I’m not a huge fan of romance on television. Mainly because it’s usually used as an excuse for someone involved to act like a moron (it tends to be the women), or it’s one character’s sole reason for existence (also usually the women), or it’s an excuse for fake drama when the relationship is “threatened”- usually by a third party (the dreaded love triangle)- even when the outcome is obvious. Pushing Daisies has managed to not only create a relationship that I can willingly root for, it also features a triangle that’s both endearing and well written.
Ned the piemaker has the ability to revive the dead with a simple touch. If he touches them again however, they die again forever. This ability has made him understandably withdrawn when it comes to relating to other people (as a child he revived his mother, only to learn of the second touch clause when she kissed him goodnight). And through a combination of avoidance and denial, he’s carefully ignored the fact that Olive Snook, the waitress at his pie shop and his next-door neighbor, has been in love with him for some time. But everything changed after Ned revived his childhood sweetheart Charlotte “Chuck” Charles, after she was murdered. Since Chuck can’t go home to her aunts, being supposedly dead and buried, and is clearly as taken with Ned as he is with her, she moves in with him and spends her time helping at the pie shop and helping Ned and Emerson Cod (a private investigator) with their murder investigations.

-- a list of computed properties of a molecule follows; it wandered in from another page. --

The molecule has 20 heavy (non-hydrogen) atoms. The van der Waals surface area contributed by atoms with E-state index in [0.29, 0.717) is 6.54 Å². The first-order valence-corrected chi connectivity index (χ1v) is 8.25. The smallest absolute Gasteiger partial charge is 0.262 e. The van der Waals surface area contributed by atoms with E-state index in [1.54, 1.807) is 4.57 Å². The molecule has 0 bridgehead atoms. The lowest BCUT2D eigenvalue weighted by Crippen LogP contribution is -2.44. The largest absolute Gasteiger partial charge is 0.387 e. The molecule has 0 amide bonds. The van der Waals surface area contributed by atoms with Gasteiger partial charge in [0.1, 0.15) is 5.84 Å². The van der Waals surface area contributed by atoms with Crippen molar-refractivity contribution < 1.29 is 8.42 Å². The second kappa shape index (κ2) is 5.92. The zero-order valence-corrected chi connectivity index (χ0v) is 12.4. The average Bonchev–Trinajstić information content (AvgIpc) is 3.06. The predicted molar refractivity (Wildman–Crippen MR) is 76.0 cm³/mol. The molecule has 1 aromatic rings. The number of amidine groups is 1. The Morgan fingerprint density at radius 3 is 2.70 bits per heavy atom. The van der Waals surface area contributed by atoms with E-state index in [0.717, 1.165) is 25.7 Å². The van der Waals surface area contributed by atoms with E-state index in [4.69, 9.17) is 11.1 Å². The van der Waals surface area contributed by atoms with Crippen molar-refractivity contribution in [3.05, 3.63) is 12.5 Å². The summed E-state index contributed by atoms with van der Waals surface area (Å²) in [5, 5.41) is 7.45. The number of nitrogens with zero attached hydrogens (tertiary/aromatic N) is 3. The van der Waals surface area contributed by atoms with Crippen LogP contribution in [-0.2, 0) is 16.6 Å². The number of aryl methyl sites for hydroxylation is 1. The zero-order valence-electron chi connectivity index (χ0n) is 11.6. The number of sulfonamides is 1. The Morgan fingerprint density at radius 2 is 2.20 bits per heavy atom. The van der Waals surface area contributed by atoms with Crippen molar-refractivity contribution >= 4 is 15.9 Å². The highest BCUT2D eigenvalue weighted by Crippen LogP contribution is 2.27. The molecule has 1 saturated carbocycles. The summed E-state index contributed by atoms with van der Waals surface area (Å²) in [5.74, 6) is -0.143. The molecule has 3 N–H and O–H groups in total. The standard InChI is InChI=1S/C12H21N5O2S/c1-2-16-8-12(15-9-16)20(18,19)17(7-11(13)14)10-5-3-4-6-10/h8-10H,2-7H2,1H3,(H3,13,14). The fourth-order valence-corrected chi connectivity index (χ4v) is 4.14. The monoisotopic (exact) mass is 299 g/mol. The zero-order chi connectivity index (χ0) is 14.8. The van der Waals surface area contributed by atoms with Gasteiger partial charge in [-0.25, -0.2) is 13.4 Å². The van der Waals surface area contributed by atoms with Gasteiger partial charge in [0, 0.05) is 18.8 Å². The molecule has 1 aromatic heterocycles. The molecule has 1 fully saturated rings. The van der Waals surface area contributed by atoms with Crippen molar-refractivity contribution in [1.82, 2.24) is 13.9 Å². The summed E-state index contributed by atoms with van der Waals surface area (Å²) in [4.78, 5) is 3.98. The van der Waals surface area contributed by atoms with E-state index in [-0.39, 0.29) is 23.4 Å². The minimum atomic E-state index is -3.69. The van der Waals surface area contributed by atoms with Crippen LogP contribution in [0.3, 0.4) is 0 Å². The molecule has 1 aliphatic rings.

The triangle works for several reasons, the most significant of which is that everyone involved is basically a nice and likeable person. While the audience is quite clearly supposed to support Chuck (and it’s impossible not to) Olive is made quite sympathetic. Olive doesn’t know Ned’s secret, so she’s at a disadvantage trying to figure out why Chuck is closer to Ned than she is. Unlike the standard format, Olive was there first rather than setting her sights on someone who was already involved, and while she’s sad about the fact that Ned seems to be falling in love with another woman she isn’t taking it out on Chuck. Both women are kind and intelligent, without either being played for laughs in a hurtful way. Ned isn’t intentionally stringing anyone along or being indecisive- he knows exactly who he cares for- it’s simply a case of Olive’s emotions not quite catching up with what her brain knows: the man she loves has found someone that isn’t her.
Some people might argue this hurts the drama of wondering who Ned will choose, but I don’t think I’ve ever really seen that question in doubt on any show. So while the audience wants to see the show’s predestined pairing end up together, we can’t help but root for Olive to be happy too. That simple fact- wanting everyone to turn out well, not just the couple- leads to better and more complete characters. Rather ironic that a show I described the other day as ‘Roald Dahl and Tim Burton on Prozac baked into a pie, sprinkled with Dr. Seuss, and narrated like a bedtime story’ would be the one with the characters that seem the most human, but Pushing Daisies has found a way to do it.